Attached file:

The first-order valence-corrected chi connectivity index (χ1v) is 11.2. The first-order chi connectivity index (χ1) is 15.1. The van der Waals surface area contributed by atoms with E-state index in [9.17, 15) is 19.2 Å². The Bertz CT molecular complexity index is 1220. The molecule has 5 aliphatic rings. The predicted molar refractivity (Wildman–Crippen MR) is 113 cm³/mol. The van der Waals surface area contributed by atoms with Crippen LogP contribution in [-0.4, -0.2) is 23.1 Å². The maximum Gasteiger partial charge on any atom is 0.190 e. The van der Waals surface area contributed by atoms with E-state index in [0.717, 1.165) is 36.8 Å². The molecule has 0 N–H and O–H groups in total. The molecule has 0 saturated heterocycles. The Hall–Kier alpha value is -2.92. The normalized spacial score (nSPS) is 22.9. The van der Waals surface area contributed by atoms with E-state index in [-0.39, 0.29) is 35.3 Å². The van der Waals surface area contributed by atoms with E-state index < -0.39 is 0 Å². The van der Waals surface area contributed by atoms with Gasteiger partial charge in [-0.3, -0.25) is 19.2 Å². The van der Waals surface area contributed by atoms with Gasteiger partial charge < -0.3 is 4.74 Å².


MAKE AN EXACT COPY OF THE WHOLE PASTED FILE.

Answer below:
The first-order valence-corrected chi connectivity index (χ1v) is 11.2. The first-order chi connectivity index (χ1) is 15.1. The van der Waals surface area contributed by atoms with E-state index in [9.17, 15) is 19.2 Å². The Bertz CT molecular complexity index is 1220. The molecule has 5 aliphatic rings. The predicted molar refractivity (Wildman–Crippen MR) is 113 cm³/mol. The van der Waals surface area contributed by atoms with Crippen LogP contribution in [-0.4, -0.2) is 23.1 Å². The maximum Gasteiger partial charge on any atom is 0.190 e. The van der Waals surface area contributed by atoms with E-state index in [0.717, 1.165) is 36.8 Å². The molecule has 0 N–H and O–H groups in total. The molecule has 0 saturated heterocycles. The Hall–Kier alpha value is -2.92. The normalized spacial score (nSPS) is 22.9. The van der Waals surface area contributed by atoms with E-state index in [-0.39, 0.29) is 35.3 Å². The van der Waals surface area contributed by atoms with E-state index < -0.39 is 0 Å². The van der Waals surface area contributed by atoms with Gasteiger partial charge in [-0.3, -0.25) is 19.2 Å². The van der Waals surface area contributed by atoms with Gasteiger partial charge < -0.3 is 4.74 Å².